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Dr Patricia Fara

According to the famous story, Isaac Newton conceived the theory of gravity when he watched an apple fall from a tree. But in his early fifties, Newton abandoned life as a reclusive scholar and moved to London. Within a few years, he was running the Royal Mint, making (also losing) small fortunes on the stock market and manoeuvring for favour at court. Knighted by Queen Anne, and a close ally of the influential Chancellor of the Exchequer, Newton occupied a powerful position as President of the Royal Society. He was also responsible for the nation’s money at a time of financial crisis, sharing the aspirations of his wealthy colleagues to make London the world’s largest and richest city. Like them, he invested his own money in trading companies that transported enslaved peoples around the world, and as Master of the Mint he profited personally from coins made from African gold. Even Newton’s Principia, his great book on gravity, incorporated data contributed by imperial merchants based across the globe.

Listen to the Podcast Cambridge Arts Round Up Episode 46 

Patricia Fara is a historian of science at the University of Cambridge. She is a graduate of the University of Oxford and did her PhD at the University of London. She is a former Fellow of Darwin College and is an Emeritus Fellow of Clare College where she was previously Director of Studies in the History and Philosophy and Science. Fara was also a College Teaching Officer in the Department of History and Philosophy of Science. From 2016 to 2018 Fara was President of the British Society for the History of Science. In 2016 she became President of the Antiquarian Horological Society. Fara is author of numerous popular books on the history of science and has been a guest on BBC Radio 4‘s science and history discussion series, In Our Time. Fara began her academic career as a physicist but returned to graduate studies as a mature student to specialise in History and Philosophy of Science, completing her PhD thesis at Imperial College, London in 1993.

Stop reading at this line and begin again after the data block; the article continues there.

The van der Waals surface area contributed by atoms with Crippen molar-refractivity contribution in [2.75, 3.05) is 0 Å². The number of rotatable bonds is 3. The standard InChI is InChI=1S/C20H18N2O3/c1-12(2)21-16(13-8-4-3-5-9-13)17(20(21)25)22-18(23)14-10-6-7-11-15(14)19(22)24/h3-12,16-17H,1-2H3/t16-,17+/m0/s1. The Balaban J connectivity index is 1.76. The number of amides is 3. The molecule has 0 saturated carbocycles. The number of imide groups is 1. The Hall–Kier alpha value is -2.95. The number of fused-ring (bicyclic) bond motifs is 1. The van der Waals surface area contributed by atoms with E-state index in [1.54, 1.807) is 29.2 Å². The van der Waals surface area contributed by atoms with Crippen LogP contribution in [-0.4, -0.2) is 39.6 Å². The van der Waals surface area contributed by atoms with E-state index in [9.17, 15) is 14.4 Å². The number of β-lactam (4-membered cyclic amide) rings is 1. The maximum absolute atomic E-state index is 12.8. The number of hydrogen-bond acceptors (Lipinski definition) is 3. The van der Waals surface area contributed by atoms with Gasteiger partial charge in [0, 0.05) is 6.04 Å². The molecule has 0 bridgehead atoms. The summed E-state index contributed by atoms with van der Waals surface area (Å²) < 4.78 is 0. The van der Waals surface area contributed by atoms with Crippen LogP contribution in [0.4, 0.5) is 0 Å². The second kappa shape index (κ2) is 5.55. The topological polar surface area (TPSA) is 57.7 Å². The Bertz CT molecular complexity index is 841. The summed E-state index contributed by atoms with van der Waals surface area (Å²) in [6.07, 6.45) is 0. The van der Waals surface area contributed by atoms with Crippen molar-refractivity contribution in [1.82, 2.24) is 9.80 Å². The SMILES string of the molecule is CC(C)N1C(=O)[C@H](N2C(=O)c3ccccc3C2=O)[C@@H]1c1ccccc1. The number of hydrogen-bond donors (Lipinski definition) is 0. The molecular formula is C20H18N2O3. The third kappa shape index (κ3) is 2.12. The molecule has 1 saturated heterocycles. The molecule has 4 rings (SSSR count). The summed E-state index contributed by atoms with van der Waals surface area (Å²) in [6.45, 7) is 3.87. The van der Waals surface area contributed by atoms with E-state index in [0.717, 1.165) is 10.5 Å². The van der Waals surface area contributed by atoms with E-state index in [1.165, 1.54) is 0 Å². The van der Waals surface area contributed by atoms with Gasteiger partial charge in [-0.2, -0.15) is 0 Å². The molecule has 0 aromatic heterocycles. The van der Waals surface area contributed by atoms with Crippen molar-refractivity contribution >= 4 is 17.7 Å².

Her areas of particular academic interest include the role of portraiture and art in the history of science, science in the 18th century England during the Enlightenment and the role of women in science. She has written about numerous women in science, mathematics, engineering, and medicine including: Hertha Ayrton, Lady Helen Gleichen, Mona Chalmers Watson, Helen Gwynne-Vaughan, Isabel Emslie Hutton, Flora Murray, Ida Maclean, Marie Stopes, and Martha Annie Whiteley. She has argued for expanded access to childcare as a means of increasing the retention of women in science. She has written and co-authored a number of books for children on science. Fara is also a reviewer of books on history of science. She has written the award-winning Science: A Four Thousand Year History (2009) and Erasmus Darwin: Sex, Science, and Serendipity (2012). Her most recent book is A Lab of One’s Own: Science and Suffrage in the First World War” (2017). In 2013, Fara published an article in Nature (journal), stressing the fact that biographies of female scientists perpetuate stereotypes.

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Life after Gravity: Isaac Newton’s London Career. Patricia Fara (OUP, 2021)

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